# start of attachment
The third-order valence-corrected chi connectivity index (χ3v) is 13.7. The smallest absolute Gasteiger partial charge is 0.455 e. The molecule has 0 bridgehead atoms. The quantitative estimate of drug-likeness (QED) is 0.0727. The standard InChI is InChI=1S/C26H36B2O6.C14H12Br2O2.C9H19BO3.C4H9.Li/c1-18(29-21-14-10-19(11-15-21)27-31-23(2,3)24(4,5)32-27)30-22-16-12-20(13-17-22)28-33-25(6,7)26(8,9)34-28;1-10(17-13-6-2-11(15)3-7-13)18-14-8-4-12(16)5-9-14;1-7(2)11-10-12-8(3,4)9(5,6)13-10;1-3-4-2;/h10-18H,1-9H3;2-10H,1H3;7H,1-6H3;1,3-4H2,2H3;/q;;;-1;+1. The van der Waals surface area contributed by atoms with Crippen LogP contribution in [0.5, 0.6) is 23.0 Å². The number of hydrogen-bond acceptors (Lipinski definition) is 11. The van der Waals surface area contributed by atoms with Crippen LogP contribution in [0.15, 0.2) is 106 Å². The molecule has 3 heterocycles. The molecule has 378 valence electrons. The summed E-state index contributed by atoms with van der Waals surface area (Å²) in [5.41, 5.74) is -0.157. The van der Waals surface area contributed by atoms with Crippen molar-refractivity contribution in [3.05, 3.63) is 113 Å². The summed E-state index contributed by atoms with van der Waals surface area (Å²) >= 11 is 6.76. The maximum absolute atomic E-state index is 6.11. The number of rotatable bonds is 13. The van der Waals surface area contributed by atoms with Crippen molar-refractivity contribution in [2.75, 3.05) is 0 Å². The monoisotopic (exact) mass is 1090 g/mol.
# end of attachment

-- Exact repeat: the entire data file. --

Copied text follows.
The third-order valence-corrected chi connectivity index (χ3v) is 13.7. The smallest absolute Gasteiger partial charge is 0.455 e. The molecule has 0 bridgehead atoms. The quantitative estimate of drug-likeness (QED) is 0.0727. The standard InChI is InChI=1S/C26H36B2O6.C14H12Br2O2.C9H19BO3.C4H9.Li/c1-18(29-21-14-10-19(11-15-21)27-31-23(2,3)24(4,5)32-27)30-22-16-12-20(13-17-22)28-33-25(6,7)26(8,9)34-28;1-10(17-13-6-2-11(15)3-7-13)18-14-8-4-12(16)5-9-14;1-7(2)11-10-12-8(3,4)9(5,6)13-10;1-3-4-2;/h10-18H,1-9H3;2-10H,1H3;7H,1-6H3;1,3-4H2,2H3;/q;;;-1;+1. The van der Waals surface area contributed by atoms with Crippen LogP contribution in [0.5, 0.6) is 23.0 Å². The number of hydrogen-bond acceptors (Lipinski definition) is 11. The van der Waals surface area contributed by atoms with Crippen LogP contribution in [0.15, 0.2) is 106 Å². The molecule has 3 heterocycles. The molecule has 378 valence electrons. The summed E-state index contributed by atoms with van der Waals surface area (Å²) in [5.41, 5.74) is -0.157. The van der Waals surface area contributed by atoms with Crippen molar-refractivity contribution in [3.05, 3.63) is 113 Å². The summed E-state index contributed by atoms with van der Waals surface area (Å²) >= 11 is 6.76. The maximum absolute atomic E-state index is 6.11. The number of rotatable bonds is 13. The van der Waals surface area contributed by atoms with Crippen molar-refractivity contribution in [2.75, 3.05) is 0 Å². The monoisotopic (exact) mass is 1090 g/mol.